One of the PROTEIN2FOOD partners, Universidad Nacional Agraria La Molina (UNALM), is located close to the origin of quinoa, at the foot of the Andeans in Lima, Peru. They produce seeds (e.g. quinoa and kiwicha) as well as legumes (e.g. lupines and lentils) and generate protein-rich prototypes of breads, cookies, pasta, dairy substitutes and other food products. They also develop recipes incorporating these Andean crops into the local cuisine.

UNALM presented their research at the 6th World Congress of Quinoa, in Puno (Peru) March 2017. This city is located at an altitude of 3800 meters above sea level, at the Peruvian “altiplano” or plateau where ancient crops were first grown by antique Andean cultures.




Lima: Agricultural & gastronomic hotspot

Sven-Erik Jacobsen, project coordinator and renowned scientist, travelled to Lima in July 2017. He visited PROTEIN2FOOD partner, Universidad Nacional Agraria La Molina (UNALM), to see their progress in research about ancient grains, such as quinoa.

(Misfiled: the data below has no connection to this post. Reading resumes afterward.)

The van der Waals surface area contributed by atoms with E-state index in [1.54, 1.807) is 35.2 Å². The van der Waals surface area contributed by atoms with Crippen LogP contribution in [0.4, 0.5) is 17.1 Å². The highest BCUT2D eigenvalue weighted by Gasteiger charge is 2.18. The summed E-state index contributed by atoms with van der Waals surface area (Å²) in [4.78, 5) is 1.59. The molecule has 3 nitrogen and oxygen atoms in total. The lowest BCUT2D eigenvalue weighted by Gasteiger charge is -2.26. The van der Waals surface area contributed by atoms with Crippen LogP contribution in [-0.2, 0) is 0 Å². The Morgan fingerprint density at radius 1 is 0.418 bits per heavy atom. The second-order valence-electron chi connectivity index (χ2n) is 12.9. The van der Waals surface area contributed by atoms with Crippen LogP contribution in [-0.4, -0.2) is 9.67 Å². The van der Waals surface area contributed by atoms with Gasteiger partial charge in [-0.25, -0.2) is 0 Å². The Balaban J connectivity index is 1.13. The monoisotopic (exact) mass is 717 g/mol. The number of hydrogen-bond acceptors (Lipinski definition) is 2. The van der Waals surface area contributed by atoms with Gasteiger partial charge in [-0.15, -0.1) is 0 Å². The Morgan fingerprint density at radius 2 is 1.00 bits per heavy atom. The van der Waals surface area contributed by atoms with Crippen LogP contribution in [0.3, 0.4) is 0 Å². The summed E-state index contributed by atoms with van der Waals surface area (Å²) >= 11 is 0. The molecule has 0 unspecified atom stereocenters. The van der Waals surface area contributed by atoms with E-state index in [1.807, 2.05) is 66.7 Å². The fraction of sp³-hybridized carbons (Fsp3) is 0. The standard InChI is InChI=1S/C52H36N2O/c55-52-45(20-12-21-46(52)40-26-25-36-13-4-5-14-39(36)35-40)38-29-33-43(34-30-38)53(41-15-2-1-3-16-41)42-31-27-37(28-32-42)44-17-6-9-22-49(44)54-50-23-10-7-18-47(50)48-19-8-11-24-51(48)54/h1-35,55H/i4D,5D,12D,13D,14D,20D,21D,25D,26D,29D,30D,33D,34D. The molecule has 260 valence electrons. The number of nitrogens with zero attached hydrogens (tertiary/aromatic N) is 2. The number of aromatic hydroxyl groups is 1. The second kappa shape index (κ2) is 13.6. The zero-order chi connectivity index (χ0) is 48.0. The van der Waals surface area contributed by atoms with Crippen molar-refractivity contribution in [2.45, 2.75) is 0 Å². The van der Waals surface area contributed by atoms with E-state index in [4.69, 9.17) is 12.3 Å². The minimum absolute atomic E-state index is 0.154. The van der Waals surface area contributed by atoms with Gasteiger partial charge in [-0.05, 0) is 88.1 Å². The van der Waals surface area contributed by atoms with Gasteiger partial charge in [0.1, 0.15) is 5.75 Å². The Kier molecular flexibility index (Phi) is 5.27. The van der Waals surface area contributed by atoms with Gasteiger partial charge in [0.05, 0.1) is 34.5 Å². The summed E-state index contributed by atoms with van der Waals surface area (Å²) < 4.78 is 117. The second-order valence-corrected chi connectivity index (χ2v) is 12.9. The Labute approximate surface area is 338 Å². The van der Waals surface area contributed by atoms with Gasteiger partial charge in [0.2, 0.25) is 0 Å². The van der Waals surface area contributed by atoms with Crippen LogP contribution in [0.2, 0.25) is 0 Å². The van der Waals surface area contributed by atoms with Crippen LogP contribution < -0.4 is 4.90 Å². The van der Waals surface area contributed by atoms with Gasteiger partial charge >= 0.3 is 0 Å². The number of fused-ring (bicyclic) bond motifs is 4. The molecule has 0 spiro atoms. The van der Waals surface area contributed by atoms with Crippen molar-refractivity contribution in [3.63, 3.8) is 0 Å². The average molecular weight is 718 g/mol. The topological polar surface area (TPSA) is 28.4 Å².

UNALM is working with a chef whose restaurant took second place in Lima’s best restaurants. Together they develop ideas and recipes for the culinary use of ancient protein-rich crops. They invited Sven Erik Jacobsen to taste their dishes.gastronomic-hotspot-lima

Lima has a rich gastronomic culture and is being praised as a candidate for the world’s greatest gourmet city! It’s full of creative young chefs benefiting from the diverse natural landscape and melting pot cuisine surrounding them.

UNALM is not only situated in the centre of a gastronomic hotspot, but it also has a strategic location. Jacobsen celebrated the good accessibility to local agricultural institutes and the quinoa tradition as its centre of origin. The accumulation of all these factors made UNALM the perfect choice to carry out this work package.

More information: http://www.lamolina.edu.pe/Gaceta/edicion2017/notas/nota179.htm